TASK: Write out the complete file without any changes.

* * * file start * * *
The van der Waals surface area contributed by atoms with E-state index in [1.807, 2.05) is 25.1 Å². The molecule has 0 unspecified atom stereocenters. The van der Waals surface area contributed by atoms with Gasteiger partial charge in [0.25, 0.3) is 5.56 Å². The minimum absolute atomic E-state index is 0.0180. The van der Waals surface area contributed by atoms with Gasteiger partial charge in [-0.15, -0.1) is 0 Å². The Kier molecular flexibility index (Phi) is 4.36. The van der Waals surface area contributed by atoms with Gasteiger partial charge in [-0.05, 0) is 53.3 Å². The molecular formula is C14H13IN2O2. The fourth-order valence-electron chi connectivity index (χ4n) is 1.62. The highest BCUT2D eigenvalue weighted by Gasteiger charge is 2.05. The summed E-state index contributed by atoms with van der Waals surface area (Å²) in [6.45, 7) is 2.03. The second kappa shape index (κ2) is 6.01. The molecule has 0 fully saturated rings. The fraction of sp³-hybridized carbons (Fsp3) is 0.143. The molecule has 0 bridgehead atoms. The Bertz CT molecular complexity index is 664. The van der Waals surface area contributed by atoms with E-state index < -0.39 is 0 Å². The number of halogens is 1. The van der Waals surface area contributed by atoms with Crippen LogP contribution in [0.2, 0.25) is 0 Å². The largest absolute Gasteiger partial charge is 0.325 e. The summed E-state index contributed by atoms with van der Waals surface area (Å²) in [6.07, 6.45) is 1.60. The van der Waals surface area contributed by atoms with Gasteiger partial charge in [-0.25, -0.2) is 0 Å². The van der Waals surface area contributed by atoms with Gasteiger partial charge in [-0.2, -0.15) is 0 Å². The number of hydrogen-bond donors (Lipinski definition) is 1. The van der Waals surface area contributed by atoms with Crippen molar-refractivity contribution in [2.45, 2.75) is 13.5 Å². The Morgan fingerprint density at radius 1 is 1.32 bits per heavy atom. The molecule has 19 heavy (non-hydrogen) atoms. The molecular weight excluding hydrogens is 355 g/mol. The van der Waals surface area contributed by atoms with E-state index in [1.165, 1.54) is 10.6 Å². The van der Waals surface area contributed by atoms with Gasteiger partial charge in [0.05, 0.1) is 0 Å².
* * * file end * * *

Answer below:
The van der Waals surface area contributed by atoms with E-state index in [1.807, 2.05) is 25.1 Å². The molecule has 0 unspecified atom stereocenters. The van der Waals surface area contributed by atoms with Gasteiger partial charge in [0.25, 0.3) is 5.56 Å². The minimum absolute atomic E-state index is 0.0180. The van der Waals surface area contributed by atoms with Gasteiger partial charge in [-0.15, -0.1) is 0 Å². The Kier molecular flexibility index (Phi) is 4.36. The van der Waals surface area contributed by atoms with Gasteiger partial charge in [-0.05, 0) is 53.3 Å². The molecular formula is C14H13IN2O2. The fourth-order valence-electron chi connectivity index (χ4n) is 1.62. The highest BCUT2D eigenvalue weighted by Gasteiger charge is 2.05. The summed E-state index contributed by atoms with van der Waals surface area (Å²) in [6.45, 7) is 2.03. The second kappa shape index (κ2) is 6.01. The molecule has 0 fully saturated rings. The fraction of sp³-hybridized carbons (Fsp3) is 0.143. The molecule has 0 bridgehead atoms. The Bertz CT molecular complexity index is 664. The van der Waals surface area contributed by atoms with E-state index < -0.39 is 0 Å². The number of halogens is 1. The van der Waals surface area contributed by atoms with Crippen LogP contribution in [0.2, 0.25) is 0 Å². The largest absolute Gasteiger partial charge is 0.325 e. The summed E-state index contributed by atoms with van der Waals surface area (Å²) in [6.07, 6.45) is 1.60. The van der Waals surface area contributed by atoms with Gasteiger partial charge in [-0.25, -0.2) is 0 Å². The van der Waals surface area contributed by atoms with Gasteiger partial charge in [-0.2, -0.15) is 0 Å². The number of hydrogen-bond donors (Lipinski definition) is 1. The van der Waals surface area contributed by atoms with Crippen molar-refractivity contribution in [2.45, 2.75) is 13.5 Å². The Morgan fingerprint density at radius 1 is 1.32 bits per heavy atom. The molecule has 19 heavy (non-hydrogen) atoms. The molecular weight excluding hydrogens is 355 g/mol. The van der Waals surface area contributed by atoms with E-state index in [1.165, 1.54) is 10.6 Å². The van der Waals surface area contributed by atoms with Gasteiger partial charge in [0.05, 0.1) is 0 Å².